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# Direct Minimisation

Sections through have outlined a series of approximations for the evaluation of in the eigenvalue problem represented by Equation . We now discuss the solution of these equations to find the ground state energy and corresponding Kohn-Sham orbitals.

The original methods relied on a self consistent iteration to find the ground state. In this approach a trial charge density is used to calculate . The resulting effective Hamiltonian is the diagonalised to find its eigenstates and from these a new charge density is constructed. This is then used as the input to the procedure and the loop is repeated until the output charge density is consistent with the previous iteration. This procedure is very inefficient, as the cost of each iteration is dominated by the diagonalisation of the effective Hamiltonian, which is , where M is the number of basis functions. This diagonalisation yields M eigenstates, but the calculation of the total energy only requires the lowest N of these states. As N is usually significantly smaller than M, this represents a gross inefficiency.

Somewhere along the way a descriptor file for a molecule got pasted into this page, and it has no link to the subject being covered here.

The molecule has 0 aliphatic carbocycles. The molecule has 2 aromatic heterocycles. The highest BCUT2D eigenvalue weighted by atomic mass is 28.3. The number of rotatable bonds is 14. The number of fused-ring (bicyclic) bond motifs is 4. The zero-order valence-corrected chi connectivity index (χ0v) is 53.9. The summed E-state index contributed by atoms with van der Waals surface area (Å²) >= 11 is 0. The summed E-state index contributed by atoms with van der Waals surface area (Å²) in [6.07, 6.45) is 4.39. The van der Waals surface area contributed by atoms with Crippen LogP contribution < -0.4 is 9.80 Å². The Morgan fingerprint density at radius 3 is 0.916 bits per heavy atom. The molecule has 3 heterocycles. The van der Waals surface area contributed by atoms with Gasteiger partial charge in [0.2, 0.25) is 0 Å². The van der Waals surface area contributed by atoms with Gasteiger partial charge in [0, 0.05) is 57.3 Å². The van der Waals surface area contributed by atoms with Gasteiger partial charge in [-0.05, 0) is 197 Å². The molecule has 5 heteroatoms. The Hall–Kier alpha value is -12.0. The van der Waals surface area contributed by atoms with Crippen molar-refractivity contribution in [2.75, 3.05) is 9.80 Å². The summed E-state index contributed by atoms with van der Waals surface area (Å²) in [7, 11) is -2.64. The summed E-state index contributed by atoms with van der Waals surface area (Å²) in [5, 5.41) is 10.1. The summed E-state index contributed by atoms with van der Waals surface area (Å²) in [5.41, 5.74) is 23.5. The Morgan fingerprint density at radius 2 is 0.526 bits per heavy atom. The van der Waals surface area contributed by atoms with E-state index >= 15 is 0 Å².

The approach we use is that of direct minimisation of the energy functional. This was first proposed by Car and Parinello [31] who use a fictional electron dynamics to perform the minimisation. In contrast, we use a preconditioned conjugate gradient technique [5, 32]. This is an iterative technique which successively `improves' a set of trial wavefunctions by evaluating a step at each iteration that will reduce the total energy. This involves the evaluation of the functional derivative of the energy with respect to each of the wavefunctions . However, the required derivative is simply . As the kinetic energy is most efficiently calculated in Fourier space and the potential energy in real space, the cost of evaluating this derivative is dominated by transforming between these representations. The use of fast Fourier transforms [33] implies that the cost of this is . However, the minimisation must be carried out within the constraint that the must be orthogonal. Thus, the asymptotic cost of this procedure is dominated by the cost of orthogonalisation which is using the Gram-Schmidt technique [34]. A smaller prefactor for the cost of this procedure means that this term only dominates for large system sizes. Nonetheless, it may be seen that this approach offers a significant efficiency saving over self-consistent iterative matrix diagonalisation.

Next: Parallel versus Serial Implementations Up: The Total Energy Pseudopotential Previous: Non-linear Core Corrections

Matthew Segall
Wed Sep 24 12:24:18 BST 1997